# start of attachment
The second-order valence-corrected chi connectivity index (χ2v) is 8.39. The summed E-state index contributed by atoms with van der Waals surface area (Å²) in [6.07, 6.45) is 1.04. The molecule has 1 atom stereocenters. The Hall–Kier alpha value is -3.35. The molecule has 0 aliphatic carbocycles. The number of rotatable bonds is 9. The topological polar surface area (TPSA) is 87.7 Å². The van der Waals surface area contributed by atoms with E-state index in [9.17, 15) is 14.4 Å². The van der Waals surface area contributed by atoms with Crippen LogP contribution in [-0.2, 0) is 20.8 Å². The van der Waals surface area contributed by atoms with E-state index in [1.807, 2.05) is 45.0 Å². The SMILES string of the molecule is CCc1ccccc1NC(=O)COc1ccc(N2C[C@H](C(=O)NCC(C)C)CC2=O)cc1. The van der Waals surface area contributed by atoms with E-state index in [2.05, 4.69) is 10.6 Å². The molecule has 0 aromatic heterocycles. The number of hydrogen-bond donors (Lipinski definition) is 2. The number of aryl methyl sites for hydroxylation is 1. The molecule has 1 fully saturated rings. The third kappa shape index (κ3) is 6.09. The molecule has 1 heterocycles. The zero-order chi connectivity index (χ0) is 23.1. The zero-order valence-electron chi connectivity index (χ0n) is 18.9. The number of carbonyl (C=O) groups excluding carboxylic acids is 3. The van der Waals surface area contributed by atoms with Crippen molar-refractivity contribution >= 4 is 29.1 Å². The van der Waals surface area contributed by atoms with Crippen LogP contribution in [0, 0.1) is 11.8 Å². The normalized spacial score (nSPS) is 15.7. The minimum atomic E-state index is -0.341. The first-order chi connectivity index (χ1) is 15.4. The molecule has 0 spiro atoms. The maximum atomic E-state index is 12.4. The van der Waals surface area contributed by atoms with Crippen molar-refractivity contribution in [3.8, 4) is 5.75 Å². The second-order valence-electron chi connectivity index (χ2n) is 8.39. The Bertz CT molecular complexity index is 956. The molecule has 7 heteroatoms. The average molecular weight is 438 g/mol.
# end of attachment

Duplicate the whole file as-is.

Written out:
The second-order valence-corrected chi connectivity index (χ2v) is 8.39. The summed E-state index contributed by atoms with van der Waals surface area (Å²) in [6.07, 6.45) is 1.04. The molecule has 1 atom stereocenters. The Hall–Kier alpha value is -3.35. The molecule has 0 aliphatic carbocycles. The number of rotatable bonds is 9. The topological polar surface area (TPSA) is 87.7 Å². The van der Waals surface area contributed by atoms with E-state index in [9.17, 15) is 14.4 Å². The van der Waals surface area contributed by atoms with Crippen LogP contribution in [-0.2, 0) is 20.8 Å². The van der Waals surface area contributed by atoms with E-state index in [1.807, 2.05) is 45.0 Å². The SMILES string of the molecule is CCc1ccccc1NC(=O)COc1ccc(N2C[C@H](C(=O)NCC(C)C)CC2=O)cc1. The van der Waals surface area contributed by atoms with E-state index in [2.05, 4.69) is 10.6 Å². The molecule has 0 aromatic heterocycles. The number of hydrogen-bond donors (Lipinski definition) is 2. The number of aryl methyl sites for hydroxylation is 1. The molecule has 1 fully saturated rings. The third kappa shape index (κ3) is 6.09. The molecule has 1 heterocycles. The zero-order chi connectivity index (χ0) is 23.1. The zero-order valence-electron chi connectivity index (χ0n) is 18.9. The number of carbonyl (C=O) groups excluding carboxylic acids is 3. The van der Waals surface area contributed by atoms with Crippen molar-refractivity contribution >= 4 is 29.1 Å². The van der Waals surface area contributed by atoms with Crippen LogP contribution in [0, 0.1) is 11.8 Å². The normalized spacial score (nSPS) is 15.7. The minimum atomic E-state index is -0.341. The first-order chi connectivity index (χ1) is 15.4. The molecule has 0 spiro atoms. The maximum atomic E-state index is 12.4. The van der Waals surface area contributed by atoms with Crippen molar-refractivity contribution in [3.8, 4) is 5.75 Å². The second-order valence-electron chi connectivity index (χ2n) is 8.39. The Bertz CT molecular complexity index is 956. The molecule has 7 heteroatoms. The average molecular weight is 438 g/mol.